What It Feels Like to Live With Chronic Migraines
It was a warm Thursday morning on June 2015 when my body started to act as though I was walking through a cartoon. Everything had taken on a stop-motion animation feel, and I had to hold onto the walls in order to keep myself upright. I also started to feel a tingly sensation in the left side of my face.
I was a new manager and took my role seriously. So seriously, in fact, that I ignored my symptoms and continued to work for another hour before I couldn’t take it anymore and drove myself home. I wasn’t thinking very clearly and should never have been behind the wheel. As I was driving, everything took on a dream-like quality, and the edges of my vision got a little blurry. Luckily, it’s one road all the way to my home, and I made it in one piece.
When I got inside my house, my husband took one look at me and went into crisis mode. Apparently, I didn’t look good holding onto the walls to hold myself up and not being able to really form full sentences. He did allow me to put on other clothes before driving like a mad man to the emergency room.
On the way to the emergency room, I began to lose the ability to speak, and my left side was quickly losing feeling and getting heavy. In less than 20 minutes, I was unable to speak in full sentences without becoming slightly incoherent, and I was terrified.
The ER nurses and doctors took quick action and got me into the CT scanner to see if my brain was bleeding. Luckily, it wasn’t. After a neuro consult via Skype (I live in a small town that doesn’t have staffing for neuro in the ER), it was determined I was suffering from a silent hemiplegic migraine that just so happens to mimic stroke symptoms.
I was relieved and horrified all at the same time. Had it been an actual stroke, I would have missed the window of time for adequate treatment. I was given oxygen, a pain reliever, fluids and transferred to a hospital with a FMRI machine so they could take better pictures of my brain.
The journey to the telemetry unit by ambulance was just the start of my migraine journey. I was poked and prodded and given various medications. I had three FMRI scans of my brain during my three-day stay, which means my brain has more pictures than a few supermodels.
At the end of my stay, I learned no real permanent damage had been done, but I would have to take daily medication to get my migraines under control. Otherwise, they could eventually lead to a real stroke. The danger I faced that day isn’t lost on me, and I’m forever grateful for the quick actions of my husband and the medical staff.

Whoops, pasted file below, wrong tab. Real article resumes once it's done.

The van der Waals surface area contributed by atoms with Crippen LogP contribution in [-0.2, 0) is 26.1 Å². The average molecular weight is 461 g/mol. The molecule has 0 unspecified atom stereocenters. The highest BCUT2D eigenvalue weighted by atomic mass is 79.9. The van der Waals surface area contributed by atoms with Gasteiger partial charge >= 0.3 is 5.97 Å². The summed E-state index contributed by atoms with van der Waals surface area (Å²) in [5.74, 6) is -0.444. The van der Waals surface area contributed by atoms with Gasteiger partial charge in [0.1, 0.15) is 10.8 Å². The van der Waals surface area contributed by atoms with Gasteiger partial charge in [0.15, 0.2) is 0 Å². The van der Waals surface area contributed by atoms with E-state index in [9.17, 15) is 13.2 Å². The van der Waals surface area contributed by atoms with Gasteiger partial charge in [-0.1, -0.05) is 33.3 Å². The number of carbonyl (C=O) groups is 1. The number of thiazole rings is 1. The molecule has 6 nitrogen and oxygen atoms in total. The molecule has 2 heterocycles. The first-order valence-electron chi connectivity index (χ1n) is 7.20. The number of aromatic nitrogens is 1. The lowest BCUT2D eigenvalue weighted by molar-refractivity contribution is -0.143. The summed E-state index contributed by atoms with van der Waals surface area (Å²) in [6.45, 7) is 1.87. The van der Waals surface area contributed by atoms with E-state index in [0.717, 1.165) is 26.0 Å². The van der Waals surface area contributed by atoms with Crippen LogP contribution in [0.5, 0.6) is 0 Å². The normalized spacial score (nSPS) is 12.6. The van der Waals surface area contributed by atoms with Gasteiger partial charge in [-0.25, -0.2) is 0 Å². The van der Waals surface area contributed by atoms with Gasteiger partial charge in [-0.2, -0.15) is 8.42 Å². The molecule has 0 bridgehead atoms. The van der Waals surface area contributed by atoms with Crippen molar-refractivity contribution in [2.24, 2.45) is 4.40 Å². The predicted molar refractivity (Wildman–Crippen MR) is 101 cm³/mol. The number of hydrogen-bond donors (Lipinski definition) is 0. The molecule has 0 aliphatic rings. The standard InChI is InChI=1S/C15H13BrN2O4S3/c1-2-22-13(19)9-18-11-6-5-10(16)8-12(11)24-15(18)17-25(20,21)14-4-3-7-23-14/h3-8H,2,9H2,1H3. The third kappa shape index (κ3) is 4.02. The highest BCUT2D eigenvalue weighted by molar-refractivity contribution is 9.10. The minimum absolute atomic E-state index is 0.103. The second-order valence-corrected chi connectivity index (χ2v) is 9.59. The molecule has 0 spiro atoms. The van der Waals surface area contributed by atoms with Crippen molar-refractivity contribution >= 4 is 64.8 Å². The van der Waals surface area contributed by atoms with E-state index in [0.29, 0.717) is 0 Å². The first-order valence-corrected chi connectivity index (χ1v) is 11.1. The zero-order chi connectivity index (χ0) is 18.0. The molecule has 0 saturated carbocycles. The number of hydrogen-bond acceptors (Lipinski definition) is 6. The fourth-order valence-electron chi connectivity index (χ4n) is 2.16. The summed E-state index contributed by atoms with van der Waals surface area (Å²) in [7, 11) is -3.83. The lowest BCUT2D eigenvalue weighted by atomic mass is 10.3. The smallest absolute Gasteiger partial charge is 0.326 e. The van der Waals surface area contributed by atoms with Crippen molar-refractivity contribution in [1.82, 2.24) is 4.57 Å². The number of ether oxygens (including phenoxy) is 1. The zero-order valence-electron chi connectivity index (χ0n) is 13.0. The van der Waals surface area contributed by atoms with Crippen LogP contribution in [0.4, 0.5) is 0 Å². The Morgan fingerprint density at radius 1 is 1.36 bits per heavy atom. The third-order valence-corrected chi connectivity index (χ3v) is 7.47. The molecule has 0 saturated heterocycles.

Living with chronic migraines is nothing I would wish on my worst enemy. I live in fear on a daily basis because no matter what medications I take, I’m still at risk for a breakthrough migraine.
What does living with chronic migraines feel like, you ask? For men, it’s being afraid of sunlight glinting off of random objects when you leave your house. Sometimes, the beams sneak in and bounce off of objects in your home, and then the bouncing light triggers something called a visual aura. At first, the aura will create tunnel vision in my left eye, and over the course of five minutes, the aura will spread across my visual field, rendering me blind until the migraine subsides. While I’m blind, a pain like no other begins on the right side of my head, and I have to immediately turn out all lights and reduce all noise.
I have also become so incredibly sensitive to caffeine. Everything I drink related to coffee has been reduced to half decaf or decaf altogether because full-blown caffeine will cause what I like to call “ice-pick migraine headaches.” It sounds just like it should — like an ice pick to the brain.
I also have to be careful with my chocolate intake. Too much of the good stuff can also give me a nasty headache.
And I still get the silent painless hemiplegic migraine. On those occasions, I start to feel the left side of my face droop and get tingly, and my mind gets fuzzy so that I can’t think clearly.
My life has never been “normal.” I’ve suffered from migraines since I was a child, but as I’ve grown older, they’ve worsened and that’s worrisome to me. I hate living in fear, and I do my best not to let it rule my life. I do wish more people understood what it means when a person says they suffer from migraines. It’s so much more than a sinus headache or regular headache. I also wish I’d been given a proper diagnosis when I was younger. It baffles me that none of the doctors I’ve ever had ever took my pain seriously.
While the experience of being in the hospital was nothing short of terrifying emotionally, I’m forever grateful for being introduced to an awesome neurologist who is doing everything he can to help me live a pain-free and fear-free life. I can only hope that anyone else suffering as I have will be able to receive adequate care as well and not have to endure the silent and invisible pain of chronic migraines.
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